Perrin E M et al, International Journal of Eating Disorder, 2015; 48:406–414. Weight-for-Length Trajectories in the First Year of Life in Children of Mothers with Eating Disorders in a Large Norwegian Cohort.
Watson HJ et al, Norsk Epidemiologi, 2014; 24 (1-2): 51-62. Eating disorders, pregnancy, and the postpartum period: Findings from the Norwegian Mother and Child Cohort Study (MoBa).
Zerwas SC et al, European Eating Disorder Review, 2014; 22, 397–404. Gestational and Postpartum Weight Change Patterns in Mothers with Eating Disorders
Watson, H J et al, Psychological Medicine, 2013; 43, 1723–1734. Remission, continuation, and incidence of eating disorders during early pregnancy: A validation study on a population-based birth cohort.
Knoph C et al, International journal of eating disorder, 2013; 46:355–368. Course and Predictors of Maternal Eating Disorders in the Postpartum Period.
Watson HJ et al, Psychological Medicine, 2012; 20, 1-12. Remission, continuation and incidence of eating disorders during early pregnancy: a validation study in a population-based birth cohort.
Conclusion: We validated previously estimated rates of remission, continuation and incidence of eating disorders during pregnancy. Eating disorders, especially BED, during pregnancy were relatively common, occurring in nearly one in every 20 women. Pregnancy was a window of remission from BN but a window of vulnerability for BED.
Ulman TF et al, Sleep, 2012; 35, 1403-11. Sleep disturbances and binge eating disorder symptoms during and after pregnancy. Conclusion: BED before and during pregnancy was associated with sleep problems during pregnancy and dissatisfaction with sleep 18 months after childbirth.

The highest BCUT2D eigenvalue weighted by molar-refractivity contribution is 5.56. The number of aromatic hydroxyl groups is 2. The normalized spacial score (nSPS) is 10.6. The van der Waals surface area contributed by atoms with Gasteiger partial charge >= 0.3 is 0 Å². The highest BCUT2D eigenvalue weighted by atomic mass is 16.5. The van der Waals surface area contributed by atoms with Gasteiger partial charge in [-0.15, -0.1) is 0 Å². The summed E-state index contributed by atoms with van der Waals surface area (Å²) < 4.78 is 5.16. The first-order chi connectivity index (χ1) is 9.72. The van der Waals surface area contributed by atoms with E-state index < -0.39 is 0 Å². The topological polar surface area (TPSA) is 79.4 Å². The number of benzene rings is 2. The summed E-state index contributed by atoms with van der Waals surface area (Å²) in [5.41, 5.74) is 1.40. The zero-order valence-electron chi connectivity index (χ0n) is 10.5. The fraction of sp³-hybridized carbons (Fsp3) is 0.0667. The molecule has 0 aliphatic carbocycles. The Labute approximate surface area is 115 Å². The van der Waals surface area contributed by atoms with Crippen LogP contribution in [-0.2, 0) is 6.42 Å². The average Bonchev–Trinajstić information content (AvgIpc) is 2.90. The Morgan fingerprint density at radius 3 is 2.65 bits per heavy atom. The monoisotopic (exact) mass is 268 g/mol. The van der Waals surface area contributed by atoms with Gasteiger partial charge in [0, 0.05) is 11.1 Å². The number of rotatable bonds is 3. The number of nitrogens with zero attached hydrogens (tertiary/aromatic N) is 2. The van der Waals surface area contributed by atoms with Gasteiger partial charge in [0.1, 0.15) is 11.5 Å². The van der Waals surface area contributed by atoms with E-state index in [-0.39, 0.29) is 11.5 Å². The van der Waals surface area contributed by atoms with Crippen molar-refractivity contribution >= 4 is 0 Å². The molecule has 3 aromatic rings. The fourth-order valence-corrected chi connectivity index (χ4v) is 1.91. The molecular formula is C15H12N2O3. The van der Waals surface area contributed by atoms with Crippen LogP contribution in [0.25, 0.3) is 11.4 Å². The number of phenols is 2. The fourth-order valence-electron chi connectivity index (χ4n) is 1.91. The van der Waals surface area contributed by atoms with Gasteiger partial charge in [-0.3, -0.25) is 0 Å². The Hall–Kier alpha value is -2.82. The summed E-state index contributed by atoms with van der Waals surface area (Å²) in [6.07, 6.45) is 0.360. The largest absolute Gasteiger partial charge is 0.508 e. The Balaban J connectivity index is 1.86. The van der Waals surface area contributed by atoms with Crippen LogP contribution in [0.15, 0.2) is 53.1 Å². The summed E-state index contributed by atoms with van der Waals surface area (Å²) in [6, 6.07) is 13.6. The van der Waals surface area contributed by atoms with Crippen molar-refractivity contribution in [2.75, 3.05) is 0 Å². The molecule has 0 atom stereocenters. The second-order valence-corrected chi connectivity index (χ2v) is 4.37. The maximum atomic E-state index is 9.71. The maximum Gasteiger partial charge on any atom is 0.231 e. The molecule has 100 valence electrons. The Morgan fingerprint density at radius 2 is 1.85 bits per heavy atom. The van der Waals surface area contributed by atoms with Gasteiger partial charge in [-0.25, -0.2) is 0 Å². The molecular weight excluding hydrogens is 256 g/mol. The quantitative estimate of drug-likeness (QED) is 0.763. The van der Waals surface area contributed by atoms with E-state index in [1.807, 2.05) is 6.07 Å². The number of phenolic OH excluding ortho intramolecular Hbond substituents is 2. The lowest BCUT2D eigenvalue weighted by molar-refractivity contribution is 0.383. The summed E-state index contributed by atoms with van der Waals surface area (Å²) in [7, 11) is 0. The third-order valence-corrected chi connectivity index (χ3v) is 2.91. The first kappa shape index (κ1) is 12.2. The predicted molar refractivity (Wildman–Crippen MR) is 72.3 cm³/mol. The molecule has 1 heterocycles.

Zerwas S et al, International Journal of eating disorders, 2012; 45, 546–555. Maternal Eating Disorders and Infant Temperament: Findings from the Norwegian Mother and Child Cohort Study. Conclusion: Women with an eating disorder were more likely to report extreme fussiness in their child than those with no eating disorders.
Siega-Riz AM et al, International Journal of eating disorders, 2011; 44, 428–434. Gestational Weight Gain of Women with Eating Disorders in the Norwegian Pregnancy Cohort. Conclusion: Women with bulimia nervosa (BN) and binge eating disorder (BED) gained significantly more weight during pregnancy than those with no eating disorders. Women with anorexia nervosa had a lower risk of gaining inadequately while women with BN and BED were more likely to gain excessively.
Dellava JE et al, International Journal of eating disorders, 2011; 44, 325–332. Dietary Supplement Use Immediately Before and During Pregnancy in Norwegian Women with Eating Disorders. Conclusion: Overall dietary supplement use in this sample (MoBa) is similar in women with and without eating disorders.
Berg CK et al, International Journal of eating disorders, 2011; 44, 124–133. Factors Associated with Binge Eating Disorder in Pregnancy. Conclusion: Onset of binge eating disorder (BED) in pregnancy was associated with psychological, social and weight-related factors, as well as health behaviors and adverse life events. In women with pre-pregnancy BED, thoughts of being overweight before pregnancy and overvaluation of weight were associated with course of BED during pregnancy.
Bulik CM et al, Obstetrics & Gynecology, 2010; 116, 1136-1140. Unplanned Pregnancy in Women With Anorexia Nervosa. Conclusion: A higher rate of unplanned pregnancies and abortion were reported by mothers with anorexia nervosa.